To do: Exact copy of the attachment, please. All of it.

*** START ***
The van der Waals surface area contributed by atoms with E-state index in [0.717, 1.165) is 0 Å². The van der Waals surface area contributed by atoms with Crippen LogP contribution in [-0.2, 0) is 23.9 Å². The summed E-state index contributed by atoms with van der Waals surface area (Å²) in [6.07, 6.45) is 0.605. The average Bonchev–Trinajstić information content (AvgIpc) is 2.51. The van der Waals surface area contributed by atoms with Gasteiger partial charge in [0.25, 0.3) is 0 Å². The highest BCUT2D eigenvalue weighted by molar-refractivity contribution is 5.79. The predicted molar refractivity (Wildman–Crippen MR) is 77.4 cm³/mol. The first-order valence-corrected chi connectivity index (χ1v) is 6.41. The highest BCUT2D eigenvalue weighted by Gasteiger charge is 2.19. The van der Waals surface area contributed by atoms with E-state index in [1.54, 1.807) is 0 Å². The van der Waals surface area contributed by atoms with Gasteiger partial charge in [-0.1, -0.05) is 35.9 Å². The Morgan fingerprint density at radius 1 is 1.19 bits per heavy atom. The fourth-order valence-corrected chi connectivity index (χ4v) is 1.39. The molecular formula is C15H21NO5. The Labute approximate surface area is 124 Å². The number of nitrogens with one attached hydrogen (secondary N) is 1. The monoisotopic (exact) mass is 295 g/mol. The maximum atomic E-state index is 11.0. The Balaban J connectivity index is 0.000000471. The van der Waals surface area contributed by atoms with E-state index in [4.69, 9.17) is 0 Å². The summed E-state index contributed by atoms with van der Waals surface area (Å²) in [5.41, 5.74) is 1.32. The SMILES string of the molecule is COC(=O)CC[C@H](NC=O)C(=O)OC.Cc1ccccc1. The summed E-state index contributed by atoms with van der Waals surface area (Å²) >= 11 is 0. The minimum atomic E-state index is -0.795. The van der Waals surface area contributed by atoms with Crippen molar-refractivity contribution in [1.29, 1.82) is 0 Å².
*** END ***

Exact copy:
The van der Waals surface area contributed by atoms with E-state index in [0.717, 1.165) is 0 Å². The van der Waals surface area contributed by atoms with Crippen LogP contribution in [-0.2, 0) is 23.9 Å². The summed E-state index contributed by atoms with van der Waals surface area (Å²) in [6.07, 6.45) is 0.605. The average Bonchev–Trinajstić information content (AvgIpc) is 2.51. The van der Waals surface area contributed by atoms with Gasteiger partial charge in [0.25, 0.3) is 0 Å². The highest BCUT2D eigenvalue weighted by molar-refractivity contribution is 5.79. The predicted molar refractivity (Wildman–Crippen MR) is 77.4 cm³/mol. The first-order valence-corrected chi connectivity index (χ1v) is 6.41. The highest BCUT2D eigenvalue weighted by Gasteiger charge is 2.19. The van der Waals surface area contributed by atoms with E-state index in [1.54, 1.807) is 0 Å². The van der Waals surface area contributed by atoms with Gasteiger partial charge in [-0.1, -0.05) is 35.9 Å². The Morgan fingerprint density at radius 1 is 1.19 bits per heavy atom. The fourth-order valence-corrected chi connectivity index (χ4v) is 1.39. The molecular formula is C15H21NO5. The Labute approximate surface area is 124 Å². The number of nitrogens with one attached hydrogen (secondary N) is 1. The monoisotopic (exact) mass is 295 g/mol. The maximum atomic E-state index is 11.0. The Balaban J connectivity index is 0.000000471. The van der Waals surface area contributed by atoms with E-state index in [4.69, 9.17) is 0 Å². The summed E-state index contributed by atoms with van der Waals surface area (Å²) in [5.41, 5.74) is 1.32. The SMILES string of the molecule is COC(=O)CC[C@H](NC=O)C(=O)OC.Cc1ccccc1. The summed E-state index contributed by atoms with van der Waals surface area (Å²) >= 11 is 0. The minimum atomic E-state index is -0.795. The van der Waals surface area contributed by atoms with Crippen molar-refractivity contribution in [1.29, 1.82) is 0 Å².